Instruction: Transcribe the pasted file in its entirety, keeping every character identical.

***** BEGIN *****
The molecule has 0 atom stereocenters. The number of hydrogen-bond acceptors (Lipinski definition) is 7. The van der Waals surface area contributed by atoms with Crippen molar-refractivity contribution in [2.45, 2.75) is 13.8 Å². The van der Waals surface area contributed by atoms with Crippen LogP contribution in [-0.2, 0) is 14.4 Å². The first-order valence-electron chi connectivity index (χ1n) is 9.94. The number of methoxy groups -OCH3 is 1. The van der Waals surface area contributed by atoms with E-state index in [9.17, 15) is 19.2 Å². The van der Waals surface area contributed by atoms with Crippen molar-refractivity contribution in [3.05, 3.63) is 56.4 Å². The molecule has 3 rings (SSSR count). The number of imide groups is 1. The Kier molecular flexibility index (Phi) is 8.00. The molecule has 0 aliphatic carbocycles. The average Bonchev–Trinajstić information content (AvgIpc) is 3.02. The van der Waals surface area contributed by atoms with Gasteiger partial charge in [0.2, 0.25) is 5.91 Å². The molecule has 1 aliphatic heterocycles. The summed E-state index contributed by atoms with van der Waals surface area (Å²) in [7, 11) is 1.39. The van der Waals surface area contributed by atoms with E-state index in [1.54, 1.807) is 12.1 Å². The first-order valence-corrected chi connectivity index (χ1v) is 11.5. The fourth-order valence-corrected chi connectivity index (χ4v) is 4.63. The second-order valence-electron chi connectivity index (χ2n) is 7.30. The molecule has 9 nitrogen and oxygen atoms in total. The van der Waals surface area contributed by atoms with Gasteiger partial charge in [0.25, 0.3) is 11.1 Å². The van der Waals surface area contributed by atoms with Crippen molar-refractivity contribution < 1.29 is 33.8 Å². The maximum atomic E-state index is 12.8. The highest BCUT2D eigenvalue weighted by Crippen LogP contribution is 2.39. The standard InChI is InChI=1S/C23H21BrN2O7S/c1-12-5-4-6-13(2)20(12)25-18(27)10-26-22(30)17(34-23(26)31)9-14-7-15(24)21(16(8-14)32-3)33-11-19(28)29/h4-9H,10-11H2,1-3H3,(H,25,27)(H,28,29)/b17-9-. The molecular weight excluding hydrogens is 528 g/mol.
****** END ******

The molecule has 0 atom stereocenters. The number of hydrogen-bond acceptors (Lipinski definition) is 7. The van der Waals surface area contributed by atoms with Crippen molar-refractivity contribution in [2.45, 2.75) is 13.8 Å². The van der Waals surface area contributed by atoms with Crippen LogP contribution in [-0.2, 0) is 14.4 Å². The first-order valence-electron chi connectivity index (χ1n) is 9.94. The number of methoxy groups -OCH3 is 1. The van der Waals surface area contributed by atoms with E-state index in [9.17, 15) is 19.2 Å². The van der Waals surface area contributed by atoms with Crippen molar-refractivity contribution in [3.05, 3.63) is 56.4 Å². The molecule has 3 rings (SSSR count). The number of imide groups is 1. The Kier molecular flexibility index (Phi) is 8.00. The molecule has 0 aliphatic carbocycles. The average Bonchev–Trinajstić information content (AvgIpc) is 3.02. The van der Waals surface area contributed by atoms with Gasteiger partial charge in [0.2, 0.25) is 5.91 Å². The molecule has 1 aliphatic heterocycles. The summed E-state index contributed by atoms with van der Waals surface area (Å²) in [7, 11) is 1.39. The van der Waals surface area contributed by atoms with E-state index in [1.54, 1.807) is 12.1 Å². The first-order valence-corrected chi connectivity index (χ1v) is 11.5. The fourth-order valence-corrected chi connectivity index (χ4v) is 4.63. The second-order valence-electron chi connectivity index (χ2n) is 7.30. The molecule has 9 nitrogen and oxygen atoms in total. The van der Waals surface area contributed by atoms with Gasteiger partial charge in [0.25, 0.3) is 11.1 Å². The van der Waals surface area contributed by atoms with Crippen molar-refractivity contribution < 1.29 is 33.8 Å². The maximum atomic E-state index is 12.8. The highest BCUT2D eigenvalue weighted by Crippen LogP contribution is 2.39. The standard InChI is InChI=1S/C23H21BrN2O7S/c1-12-5-4-6-13(2)20(12)25-18(27)10-26-22(30)17(34-23(26)31)9-14-7-15(24)21(16(8-14)32-3)33-11-19(28)29/h4-9H,10-11H2,1-3H3,(H,25,27)(H,28,29)/b17-9-. The molecular weight excluding hydrogens is 528 g/mol.